One More Time – Why Culture Matters

First, let’s review exactly what culture is – and isn’t. Culture is the overall expectations of members’ attitudes and behaviours – what it takes to “fit in”. These expectations can be communicated subtly, sub-consciously or explicitly. Behaviours and attitudes cover everything from simple things such as how to dress to complex issues such as sharing opinions.

For non-management personnel, culture answers questions such as “How do I fit in? How do I excel? And, (sometimes) how do I survive?” For management, culture answers questions more like, “How do I expect people to fit in, excel and survive?” Often times, the answers to these questions are dramatically different between the management group and the rank and file members. (That is why it is so very important to regularly measure the organization’s culture.)

Culture is not a measure of employee satisfaction or employee engagement – they are the end result of culture. Nor is culture a measure of emotions. Many companies still describe their “culture” using emotion adjectives such as “fun” or “happy place to work”. Some companies erroneously describe their culture based on their operating strategy, such as “fast paced” or “customer focused”. None of these definitions or terms describe what behaviours or attitudes are expected from members.

Why Does Culture Matter?

Organizational Culture is connected to two very important sets of outcomes – people and productivity.  The people outcomes include member satisfaction and employee engagement and all of the subsequent outcomes such as turnover, sick pay, grievances and stress.  The productivity outcomes include individual and group motivation, customer service quality and interest in quality improvement initiatives. Together, these two sets of outcomes have a significant impact on the long-term viability of any organization.

This basically means that the more Constructive your culture, the more likely it is that your organization will experience long-term success. However, achieving a Constructive Culture is not a simple undertaking. The journey is often long and difficult. Some of the levers for culture change include organizational restructure, changing job designs, overhauling Human Resources Management systems and (nearly always) management and leadership training. And this is not a one-time journey. Every organization can do better – and every organization can have their Constructive Culture slip. For example, high turnover (especially in management) or a change in management behaviour caused by an economic downturn can quickly erode a Constructive Culture.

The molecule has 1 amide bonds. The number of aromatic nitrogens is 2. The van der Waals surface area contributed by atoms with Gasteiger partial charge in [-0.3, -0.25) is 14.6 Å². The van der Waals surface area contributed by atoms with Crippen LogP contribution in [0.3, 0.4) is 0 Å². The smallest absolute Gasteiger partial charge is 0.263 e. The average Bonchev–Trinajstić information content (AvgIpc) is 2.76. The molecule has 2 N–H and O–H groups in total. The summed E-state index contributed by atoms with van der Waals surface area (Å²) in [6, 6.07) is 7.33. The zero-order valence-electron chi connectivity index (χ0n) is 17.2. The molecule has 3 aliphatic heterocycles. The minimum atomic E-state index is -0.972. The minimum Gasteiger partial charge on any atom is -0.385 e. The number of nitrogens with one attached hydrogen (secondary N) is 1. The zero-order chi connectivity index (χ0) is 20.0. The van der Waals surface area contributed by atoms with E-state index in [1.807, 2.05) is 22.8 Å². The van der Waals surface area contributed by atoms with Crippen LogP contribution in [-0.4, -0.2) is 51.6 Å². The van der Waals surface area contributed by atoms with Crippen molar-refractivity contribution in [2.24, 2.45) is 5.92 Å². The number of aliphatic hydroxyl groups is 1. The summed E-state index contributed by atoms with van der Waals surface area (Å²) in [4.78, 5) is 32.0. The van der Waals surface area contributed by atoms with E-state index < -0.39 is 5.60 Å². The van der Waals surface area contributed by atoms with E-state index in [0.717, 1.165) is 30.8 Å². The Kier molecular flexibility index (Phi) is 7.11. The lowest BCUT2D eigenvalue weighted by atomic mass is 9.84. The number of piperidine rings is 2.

The implication is that senior management in every organization must pay attention to culture – now and always.

About the Author

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Allan Stewart

Allan Stewart has been the president of Human Synergistics Canada since 1996. His unique background combines a successful general management career with extensive workshop training experience and a varied academic career. Allan has conducted training programs for organizations in retail, finance, mining, manufacturing, energy, athletics, education, health care and various sectors of the government. He was a senior executive with Sears Canada Inc. and has been a professor at McMaster University and Sheridan College. He received his B.Com. from Queen’s University and his M.B.A. from Wilfrid Laurier University. Allan has over 30 years experience in developing and conducting training workshops. His past clients have included some of the largest and most successful organizations in Canada. He has trained executives, first-line supervisors, trainers, sales-people and line workers. He has been an instructor with the Executive Development Programs at McMaster, York Universities and the Ontario Police College. He has been a key-note speaker on television and at a number of professional conferences. He is considered a leading expert on organizational culture and development. Allan’s dynamic training style and practical approach make him a popular workshop facilitator who has helped people throughout Canada and internationally. He has written articles and workbooks on a variety of subjects, including culture, leadership, stress management, change leadership, entrepreneurship and selling. As well, Allan Stewart is a skilled consultant, interacting with individuals, teams and companies.  As a volunteer, Allan has conducted leadership skills workshops for youth in Canada's native communities and in third world countries. He has lead several charitable organizations, coached minor sports for over 20 years, counseled elite athletes, and developed and lead young entrepreneurs' programs.